Mr. M was a 60 year old Asian male who was diagnosed three months ago with cholangiocarcinoma- cancer of the gallbladder bile ducts. He was brought into surgery one week ago, because the CT scan suggested that it may be possible to remove the tumor. The surgery was proceeding fine until the surgeon attempted to remove the tumor from the inferior vena cava. At that point, a small hole opened in the IVC, and Mr. M began hemorrhaging. By the time the surgeon got control of the bleeding, Mr. M had lost almost 2 Liters of blood. The surgery could not be continued. He was brought to the ICU.
Three days later, our team was discussing whether or not to bring Mr. M back into the operating room. Our chief resident was adamantly against it- she thought he would die on the table. The attending surgeon was playing devil’s advocate, arguing for one side, then refuting his argument in the next breath. He was typically a decisive decision maker – but not this time.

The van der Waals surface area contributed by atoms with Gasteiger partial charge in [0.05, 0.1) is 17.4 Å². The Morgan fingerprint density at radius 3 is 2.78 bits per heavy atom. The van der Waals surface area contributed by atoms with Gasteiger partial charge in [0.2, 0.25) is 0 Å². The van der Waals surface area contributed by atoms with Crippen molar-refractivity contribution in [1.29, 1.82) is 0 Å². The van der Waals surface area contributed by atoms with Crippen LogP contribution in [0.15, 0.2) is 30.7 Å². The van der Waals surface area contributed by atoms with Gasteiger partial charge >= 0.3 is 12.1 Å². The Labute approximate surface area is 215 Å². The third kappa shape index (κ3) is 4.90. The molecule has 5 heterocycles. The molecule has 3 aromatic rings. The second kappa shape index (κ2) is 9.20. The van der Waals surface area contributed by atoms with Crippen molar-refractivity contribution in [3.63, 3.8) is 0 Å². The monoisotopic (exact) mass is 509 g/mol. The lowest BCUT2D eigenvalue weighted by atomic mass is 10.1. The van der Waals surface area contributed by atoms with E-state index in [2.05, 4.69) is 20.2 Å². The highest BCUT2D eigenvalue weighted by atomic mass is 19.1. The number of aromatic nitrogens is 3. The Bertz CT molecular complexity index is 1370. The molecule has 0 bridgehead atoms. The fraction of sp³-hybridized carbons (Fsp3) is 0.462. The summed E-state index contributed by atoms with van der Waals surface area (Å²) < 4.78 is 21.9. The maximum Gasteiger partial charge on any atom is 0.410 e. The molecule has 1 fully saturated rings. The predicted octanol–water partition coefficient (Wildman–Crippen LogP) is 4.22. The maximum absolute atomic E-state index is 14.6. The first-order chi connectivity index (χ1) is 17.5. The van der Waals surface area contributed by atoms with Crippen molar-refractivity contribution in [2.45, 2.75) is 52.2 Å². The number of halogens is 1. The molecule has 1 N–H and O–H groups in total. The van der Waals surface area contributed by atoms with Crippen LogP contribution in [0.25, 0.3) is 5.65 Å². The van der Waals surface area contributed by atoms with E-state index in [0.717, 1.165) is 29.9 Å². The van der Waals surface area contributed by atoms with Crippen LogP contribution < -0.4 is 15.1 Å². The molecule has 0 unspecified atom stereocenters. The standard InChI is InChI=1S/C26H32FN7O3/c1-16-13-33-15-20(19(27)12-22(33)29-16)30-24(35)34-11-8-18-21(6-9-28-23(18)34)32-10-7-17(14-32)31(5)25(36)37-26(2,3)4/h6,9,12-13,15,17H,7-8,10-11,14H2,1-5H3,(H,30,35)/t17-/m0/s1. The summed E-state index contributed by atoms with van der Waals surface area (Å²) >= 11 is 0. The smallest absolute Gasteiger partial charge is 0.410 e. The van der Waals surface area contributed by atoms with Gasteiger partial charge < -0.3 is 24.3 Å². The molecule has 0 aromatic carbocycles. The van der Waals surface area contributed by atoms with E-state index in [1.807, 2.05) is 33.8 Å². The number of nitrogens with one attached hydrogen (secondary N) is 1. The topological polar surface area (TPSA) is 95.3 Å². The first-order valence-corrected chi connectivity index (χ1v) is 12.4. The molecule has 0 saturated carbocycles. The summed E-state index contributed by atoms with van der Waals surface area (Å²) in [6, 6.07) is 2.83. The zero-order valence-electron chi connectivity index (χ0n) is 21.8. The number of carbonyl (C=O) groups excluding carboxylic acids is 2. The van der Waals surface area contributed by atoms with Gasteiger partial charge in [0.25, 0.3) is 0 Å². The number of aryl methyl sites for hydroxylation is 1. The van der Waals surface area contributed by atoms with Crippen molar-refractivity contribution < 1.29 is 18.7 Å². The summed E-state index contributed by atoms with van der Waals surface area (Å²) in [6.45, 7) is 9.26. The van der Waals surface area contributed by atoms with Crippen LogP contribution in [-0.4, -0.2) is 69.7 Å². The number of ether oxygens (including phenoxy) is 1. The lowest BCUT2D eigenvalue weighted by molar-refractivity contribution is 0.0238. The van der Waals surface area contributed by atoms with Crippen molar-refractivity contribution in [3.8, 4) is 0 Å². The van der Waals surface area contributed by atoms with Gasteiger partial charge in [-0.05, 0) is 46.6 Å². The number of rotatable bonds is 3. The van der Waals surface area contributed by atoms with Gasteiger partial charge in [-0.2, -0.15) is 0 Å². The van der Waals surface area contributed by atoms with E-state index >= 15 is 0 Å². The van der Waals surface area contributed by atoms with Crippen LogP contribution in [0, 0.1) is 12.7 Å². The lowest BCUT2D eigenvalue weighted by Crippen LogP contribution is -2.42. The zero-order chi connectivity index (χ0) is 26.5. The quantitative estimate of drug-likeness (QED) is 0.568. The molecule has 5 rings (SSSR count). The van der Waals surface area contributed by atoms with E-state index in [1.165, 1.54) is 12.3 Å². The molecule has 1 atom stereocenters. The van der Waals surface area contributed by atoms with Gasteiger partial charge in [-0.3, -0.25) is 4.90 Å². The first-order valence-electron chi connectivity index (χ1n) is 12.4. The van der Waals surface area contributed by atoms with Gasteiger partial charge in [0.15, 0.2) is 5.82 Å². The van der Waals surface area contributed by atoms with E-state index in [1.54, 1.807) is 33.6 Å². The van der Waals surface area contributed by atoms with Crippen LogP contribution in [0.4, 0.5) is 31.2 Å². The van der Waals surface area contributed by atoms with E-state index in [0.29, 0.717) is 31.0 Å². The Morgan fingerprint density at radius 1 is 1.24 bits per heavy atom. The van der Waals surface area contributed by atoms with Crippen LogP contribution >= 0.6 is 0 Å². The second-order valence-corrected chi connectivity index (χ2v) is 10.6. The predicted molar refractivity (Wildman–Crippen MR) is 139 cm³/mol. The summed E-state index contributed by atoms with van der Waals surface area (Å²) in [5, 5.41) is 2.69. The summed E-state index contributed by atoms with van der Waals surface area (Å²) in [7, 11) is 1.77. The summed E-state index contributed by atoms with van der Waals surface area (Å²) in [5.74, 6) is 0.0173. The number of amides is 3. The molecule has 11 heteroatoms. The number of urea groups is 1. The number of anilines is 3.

He sat in silence for awhile, then said, “You know what it is? Mr. M doesn’t have insurance. He’s worked hard his whole life, raised a family, but has never been able to afford health insurance. And I never want to be accused of giving this man less treatment because he cannot afford to pay. And if it were my father, I wouldn’t do the surgery- it’s 50-50 that he dies on the table. But his family at least deserves the option.”
We talked to the family. The surgeon explained the issue, outlined the possible risks and benefits of surgery, and told them what his choice would be. In the end, they agreed- better to have 1-2 years with Mr. M than to risk losing him in the next few hours. It was the best outcome to a bad situation.